Thursday, February 24, 2011

The Fiver

I love to cook.  I pride myself on my cooking.  My friends tell me that I'm a good cook, and my best friends tell me that I'm a great cook.  They're exaggerating, but let's face it, that's why they're my friends.   So it is a constant source of frustration--shame, even--that my children don't like my cooking.  They saunter into the kitchen, sniff disdainly at whatever is in the pot, and ask, "so what are the kids eating?"   A neighbor once shared with me that my oldest bragged about my cooking skills, and I dejectedly thought, "How the hell would she know?"   My kids don't eat my food.  Is there a 12-step program for this?

I succeed sometimes.  We are a family of five: me, one husband (an Irishman who will happily eat anything as long as it's accompanied by a potato), and three incredibly picky eaters.   A couple times a week I can get one child to eat what I've prepared--sometimes I manage two.  By default it has become a sort informal ranking system.  I'll rarely make a meal twice if it's merely a twofer--i.e. only my husband and I will eat it.  Threefers I go to now and again.  The fourster tends to be a staple, but really, how often can you eat meatloaf or pasta?  But there is one dish, one glorious dish that I can get everyone in the family to eat.  They may not go for all of the side dishes, but no matter.  When you're essentially running a restaurant, the one dish that will make all of your customers happy is a beautiful thing.   In most circles, it's called chicken cordon bleu, but to me, it is simply: "The FIVER."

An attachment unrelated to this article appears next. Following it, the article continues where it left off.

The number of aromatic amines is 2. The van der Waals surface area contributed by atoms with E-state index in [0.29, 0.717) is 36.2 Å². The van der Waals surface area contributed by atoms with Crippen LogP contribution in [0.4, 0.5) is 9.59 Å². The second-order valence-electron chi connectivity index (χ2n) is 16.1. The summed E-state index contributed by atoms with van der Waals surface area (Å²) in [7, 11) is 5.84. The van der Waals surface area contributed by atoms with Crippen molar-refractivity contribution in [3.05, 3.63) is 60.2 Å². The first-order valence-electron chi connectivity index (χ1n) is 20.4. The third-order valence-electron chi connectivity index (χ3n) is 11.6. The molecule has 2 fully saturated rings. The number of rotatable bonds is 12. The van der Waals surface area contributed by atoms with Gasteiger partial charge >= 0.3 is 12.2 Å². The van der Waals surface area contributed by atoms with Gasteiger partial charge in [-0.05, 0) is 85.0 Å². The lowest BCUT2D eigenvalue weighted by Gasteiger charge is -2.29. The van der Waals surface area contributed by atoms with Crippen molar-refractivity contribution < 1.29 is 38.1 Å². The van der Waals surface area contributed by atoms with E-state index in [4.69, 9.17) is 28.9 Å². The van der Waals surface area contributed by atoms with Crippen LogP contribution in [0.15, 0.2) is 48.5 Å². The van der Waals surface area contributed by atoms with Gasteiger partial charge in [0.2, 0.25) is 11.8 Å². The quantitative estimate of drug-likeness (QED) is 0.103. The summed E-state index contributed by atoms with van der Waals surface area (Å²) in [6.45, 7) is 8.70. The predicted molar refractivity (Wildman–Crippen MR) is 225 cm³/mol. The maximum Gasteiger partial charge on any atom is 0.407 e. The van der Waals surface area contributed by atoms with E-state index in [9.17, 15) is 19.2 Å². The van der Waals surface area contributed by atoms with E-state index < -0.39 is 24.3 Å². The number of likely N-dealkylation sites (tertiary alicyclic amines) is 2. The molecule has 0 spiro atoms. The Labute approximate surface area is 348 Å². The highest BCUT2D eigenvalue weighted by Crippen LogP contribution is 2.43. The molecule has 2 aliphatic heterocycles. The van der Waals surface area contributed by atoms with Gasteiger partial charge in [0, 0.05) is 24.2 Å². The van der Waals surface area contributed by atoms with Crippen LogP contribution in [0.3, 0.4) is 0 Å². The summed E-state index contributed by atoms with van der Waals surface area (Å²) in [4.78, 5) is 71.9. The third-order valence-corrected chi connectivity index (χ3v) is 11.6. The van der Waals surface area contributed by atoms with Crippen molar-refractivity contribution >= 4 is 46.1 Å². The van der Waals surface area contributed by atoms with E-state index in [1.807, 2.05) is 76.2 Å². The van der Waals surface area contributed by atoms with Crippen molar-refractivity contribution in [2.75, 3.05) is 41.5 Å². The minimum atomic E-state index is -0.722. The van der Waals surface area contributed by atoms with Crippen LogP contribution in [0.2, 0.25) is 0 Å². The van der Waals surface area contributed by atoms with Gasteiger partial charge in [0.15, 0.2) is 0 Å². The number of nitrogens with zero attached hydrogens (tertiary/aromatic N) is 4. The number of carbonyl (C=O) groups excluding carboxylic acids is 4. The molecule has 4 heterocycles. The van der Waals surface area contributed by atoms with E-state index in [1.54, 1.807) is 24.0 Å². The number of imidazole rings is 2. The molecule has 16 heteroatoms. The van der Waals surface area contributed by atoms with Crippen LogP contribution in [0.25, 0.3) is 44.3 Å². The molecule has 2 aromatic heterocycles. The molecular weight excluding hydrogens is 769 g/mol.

5 chicken cutlets or chicken breasts pounded very thin.
5 slices swiss cheese
5 slices of ham
1 cup Italian bread crumbs, 1 tsp dried parsley, 2 Tbs parmesan cheese--mixed.
1/4 cup butter or 1/4 cup olive oil or 5 generous sprays of Pam
Toothpicks or kitchen string

Take each cutlet and lay one slice of cheese and one slice of ham on top of it.  Fold up the sides of the cutlet to make a little package.  Secure with toothpicks, or if you're "crafty" you can tie it up with kitchen string.  The toothpicks work just fine, and ultimately they are easier to find and pull out vs. the string, which always seems to manage to leave behind a fiber or two that if you are over 40 will absolutely, positively, get stuck in your back teeth. 

Depending on your current cholesterol level, roll the stuffed chicken package in either (a) butter (cholesterol levels good); (b) olive oil (cholesterol needs some work); or (c) spray Pam (keep the defibrillator handy).   Roll the chicken one more time in the bread crumb mixture.  Place in a slighty oiled or sprayed baking dish and bake at 375 degrees until the breading is golden brown--about 25--30 minutes. 

Serve to your ENTIRE family, and then bask in their glow.


  1. Wonderful - I'm going to try it. Thanks for sharing.

  2. Cynthia: I love your consideration of those with cholesterol awareness issues.